Fluoride In Water
lab equipment
According to the U.S. Centers for Disease Control and Prevention, nearly 75% of the United States has access to fluoridated water. They have set a goal to reach 80% by 2020. To learn more about water fluoridation, click on the questions below.
North American water systems have added fluoride, a naturally occurring element, to their water supplies since 1945 to help prevent tooth decay. Since that time, child cavity rates have been reduced by 20-40% where fluoridation has been implemented according to the American Dental Association.

The fluoridation of drinking water is recommended by the ADA, the American Academy of Pediatrics, the U.S. Public Health Service and the World Health Organization. In fact, the CDC proclaimed fluoridation to be one of the top ten greatest public health achievements of the past century because of its contribution in the decline in tooth decay.
Your water system publishes a consumer confidence report each year and makes that report publicly available. The report is often available on the internet, but you may need to contact your water provider to request a copy. Contact your public water system to learn more about fluoride levels in your water. You can usually find contact information for your public water system on your water bill. You can also visit CDC’s My Water’s Fluoride page.

If you get your drinking water from a private well, you should have your water tested by a certified laboratory at least once a year. You can find information on how to sample for fluoride and where to send samples for analysis by contacting your state water laboratory certification officer. Contact information for your state can be found on EPA's drinking water lab certification page. Additional information about well water testing from EPA is available on their private drinking water well FAQ page.
Fluoride's effect is topical. It keeps the tooth enamel strong by preventing the loss of important minerals.

According to the CDC, “Bacteria in the mouth produce acid when a person eats sugary foods. This acid eats away minerals from the tooth’s surface, making the tooth weaker and increasing the chance of developing cavities. Fluoride helps to rebuild and strengthen the tooth’s surface, or enamel. Water fluoridation prevents tooth decay by providing frequent and consistent contact with low levels of fluoride. By keeping the tooth strong and solid, fluoride stops cavities from forming and can even rebuild the tooth’s surface.”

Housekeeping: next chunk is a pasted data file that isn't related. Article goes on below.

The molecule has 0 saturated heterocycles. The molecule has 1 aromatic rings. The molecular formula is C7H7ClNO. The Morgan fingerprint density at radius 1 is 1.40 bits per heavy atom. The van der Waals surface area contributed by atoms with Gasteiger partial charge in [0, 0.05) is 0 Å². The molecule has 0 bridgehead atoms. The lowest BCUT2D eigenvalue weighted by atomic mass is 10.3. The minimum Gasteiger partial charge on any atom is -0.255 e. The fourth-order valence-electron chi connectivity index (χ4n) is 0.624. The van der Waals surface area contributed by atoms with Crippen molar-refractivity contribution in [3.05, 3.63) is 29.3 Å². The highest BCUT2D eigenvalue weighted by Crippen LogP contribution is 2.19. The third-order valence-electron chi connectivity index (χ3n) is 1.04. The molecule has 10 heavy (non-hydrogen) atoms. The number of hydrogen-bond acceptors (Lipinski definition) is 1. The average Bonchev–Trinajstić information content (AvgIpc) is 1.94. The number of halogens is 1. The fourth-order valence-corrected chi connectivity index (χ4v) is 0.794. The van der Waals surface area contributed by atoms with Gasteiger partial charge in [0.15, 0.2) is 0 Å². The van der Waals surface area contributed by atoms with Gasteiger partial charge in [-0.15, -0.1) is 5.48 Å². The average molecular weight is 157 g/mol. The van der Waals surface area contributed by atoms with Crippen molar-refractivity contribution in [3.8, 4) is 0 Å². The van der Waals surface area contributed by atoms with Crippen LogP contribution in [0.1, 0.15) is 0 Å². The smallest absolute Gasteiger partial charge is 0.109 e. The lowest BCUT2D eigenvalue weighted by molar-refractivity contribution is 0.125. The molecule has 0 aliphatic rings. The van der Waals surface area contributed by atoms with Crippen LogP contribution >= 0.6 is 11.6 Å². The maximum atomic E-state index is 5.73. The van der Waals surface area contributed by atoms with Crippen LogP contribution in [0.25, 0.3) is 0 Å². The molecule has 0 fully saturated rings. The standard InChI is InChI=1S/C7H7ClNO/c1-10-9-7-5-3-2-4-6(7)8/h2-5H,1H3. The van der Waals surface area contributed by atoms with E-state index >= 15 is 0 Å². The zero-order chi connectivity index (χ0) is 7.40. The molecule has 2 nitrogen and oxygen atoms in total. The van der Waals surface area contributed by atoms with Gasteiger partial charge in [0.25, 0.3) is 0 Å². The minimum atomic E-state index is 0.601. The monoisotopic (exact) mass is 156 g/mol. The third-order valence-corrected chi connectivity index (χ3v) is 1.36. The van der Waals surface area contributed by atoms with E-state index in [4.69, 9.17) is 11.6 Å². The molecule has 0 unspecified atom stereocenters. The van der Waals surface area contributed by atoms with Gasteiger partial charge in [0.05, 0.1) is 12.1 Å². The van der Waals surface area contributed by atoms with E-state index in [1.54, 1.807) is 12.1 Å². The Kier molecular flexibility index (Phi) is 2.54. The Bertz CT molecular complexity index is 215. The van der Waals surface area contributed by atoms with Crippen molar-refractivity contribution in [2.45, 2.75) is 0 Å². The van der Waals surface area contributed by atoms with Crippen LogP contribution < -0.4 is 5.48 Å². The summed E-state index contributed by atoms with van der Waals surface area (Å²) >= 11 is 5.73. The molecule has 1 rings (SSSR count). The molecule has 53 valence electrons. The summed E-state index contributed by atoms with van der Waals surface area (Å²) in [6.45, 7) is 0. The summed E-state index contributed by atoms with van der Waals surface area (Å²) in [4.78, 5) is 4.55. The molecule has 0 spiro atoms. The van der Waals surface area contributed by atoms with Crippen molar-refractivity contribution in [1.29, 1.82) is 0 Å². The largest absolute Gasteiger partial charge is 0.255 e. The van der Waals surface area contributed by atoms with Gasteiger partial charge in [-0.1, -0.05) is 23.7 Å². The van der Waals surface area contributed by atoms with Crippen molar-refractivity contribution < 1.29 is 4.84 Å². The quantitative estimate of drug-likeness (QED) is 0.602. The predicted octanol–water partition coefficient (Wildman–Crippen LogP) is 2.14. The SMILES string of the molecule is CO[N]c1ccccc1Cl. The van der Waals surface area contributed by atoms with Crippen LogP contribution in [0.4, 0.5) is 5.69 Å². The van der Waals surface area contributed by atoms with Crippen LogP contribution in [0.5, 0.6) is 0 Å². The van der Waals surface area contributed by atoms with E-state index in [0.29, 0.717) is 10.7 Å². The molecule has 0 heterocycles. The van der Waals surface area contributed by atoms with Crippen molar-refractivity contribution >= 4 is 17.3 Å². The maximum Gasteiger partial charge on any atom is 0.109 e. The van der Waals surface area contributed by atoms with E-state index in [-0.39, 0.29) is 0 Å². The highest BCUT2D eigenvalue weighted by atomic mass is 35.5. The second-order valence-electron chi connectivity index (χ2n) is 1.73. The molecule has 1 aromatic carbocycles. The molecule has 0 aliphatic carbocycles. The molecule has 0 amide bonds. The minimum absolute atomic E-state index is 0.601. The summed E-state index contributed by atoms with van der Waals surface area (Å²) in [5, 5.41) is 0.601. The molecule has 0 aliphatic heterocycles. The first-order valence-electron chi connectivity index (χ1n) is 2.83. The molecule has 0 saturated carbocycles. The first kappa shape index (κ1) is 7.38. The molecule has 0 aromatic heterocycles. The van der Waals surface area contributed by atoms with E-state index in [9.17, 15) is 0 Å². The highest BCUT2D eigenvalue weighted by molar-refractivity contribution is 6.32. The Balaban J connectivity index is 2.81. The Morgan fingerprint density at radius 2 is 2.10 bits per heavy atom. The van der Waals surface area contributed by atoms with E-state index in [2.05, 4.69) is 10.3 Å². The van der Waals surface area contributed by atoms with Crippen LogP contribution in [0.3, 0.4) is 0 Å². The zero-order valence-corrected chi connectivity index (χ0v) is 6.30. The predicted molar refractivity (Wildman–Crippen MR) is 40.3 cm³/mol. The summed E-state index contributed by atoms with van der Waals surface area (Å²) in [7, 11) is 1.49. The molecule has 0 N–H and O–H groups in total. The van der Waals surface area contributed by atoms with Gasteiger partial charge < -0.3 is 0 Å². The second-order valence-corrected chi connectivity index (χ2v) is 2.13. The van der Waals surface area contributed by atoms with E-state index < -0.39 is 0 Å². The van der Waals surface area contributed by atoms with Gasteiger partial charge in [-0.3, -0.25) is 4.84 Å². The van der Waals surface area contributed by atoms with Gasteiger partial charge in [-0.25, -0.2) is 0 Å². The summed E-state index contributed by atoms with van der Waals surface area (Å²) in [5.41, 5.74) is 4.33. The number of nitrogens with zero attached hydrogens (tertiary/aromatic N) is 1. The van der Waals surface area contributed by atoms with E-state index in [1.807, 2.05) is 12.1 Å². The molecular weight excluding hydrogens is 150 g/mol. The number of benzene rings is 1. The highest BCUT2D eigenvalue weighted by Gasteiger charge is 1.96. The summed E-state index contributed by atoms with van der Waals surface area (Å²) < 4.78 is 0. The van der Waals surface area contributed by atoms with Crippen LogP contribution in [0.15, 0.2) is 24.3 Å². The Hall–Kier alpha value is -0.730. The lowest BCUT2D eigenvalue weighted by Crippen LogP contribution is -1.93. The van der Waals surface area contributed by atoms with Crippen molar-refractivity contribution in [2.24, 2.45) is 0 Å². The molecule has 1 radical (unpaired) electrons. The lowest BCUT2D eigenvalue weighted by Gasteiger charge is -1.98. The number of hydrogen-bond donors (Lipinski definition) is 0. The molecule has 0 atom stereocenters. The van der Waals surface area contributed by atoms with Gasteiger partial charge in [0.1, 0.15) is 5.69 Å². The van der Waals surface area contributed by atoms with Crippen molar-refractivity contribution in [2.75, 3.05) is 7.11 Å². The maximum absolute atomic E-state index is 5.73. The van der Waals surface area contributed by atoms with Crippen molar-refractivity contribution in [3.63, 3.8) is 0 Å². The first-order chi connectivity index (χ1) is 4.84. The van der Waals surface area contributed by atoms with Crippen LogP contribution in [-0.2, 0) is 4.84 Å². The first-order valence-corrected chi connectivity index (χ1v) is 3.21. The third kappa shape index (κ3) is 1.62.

Public health institutions like the CDC and the ADA conclude that extensive research conducted has demonstrated that fluoridation of public water supplies is a safe and effective way to reduce the incidence of tooth decay in a community.

While exposure to high levels of fluoride over a long time can cause dental fluorosis, a condition that leads to mottled tooth enamel, discoloration, and in some cases erosion the gum line, the fluoride content in your drinking water is limited under federal law so the levels are very low.

In April 2015 the U.S. Department of Health and Human Services announced the final U.S. Public Health Service recommendation for the optimal fluoride level in drinking water to be a single level of 0.7 milligrams of fluoride per liter of water. This recommended level replaced the previous recommended range (0.7 to 1.2 milligrams per liter) issued in 1962.
The CDC reports that it is acceptable to use fluoridated water when preparing a bottle with formula. However, the Center suggests using low-fluoride bottled water some of the time to decrease the chance of a child developing dental fluorosis.
The ADA has excellent advice on this topic. It does recommend the use of fluoride toothpaste in children because it prevents tooth decay. For children younger than three years old, “no more than a smear of the size of a grain of rice” should be used. For children three to six years old, “no more than a pea-sized amount” should be used.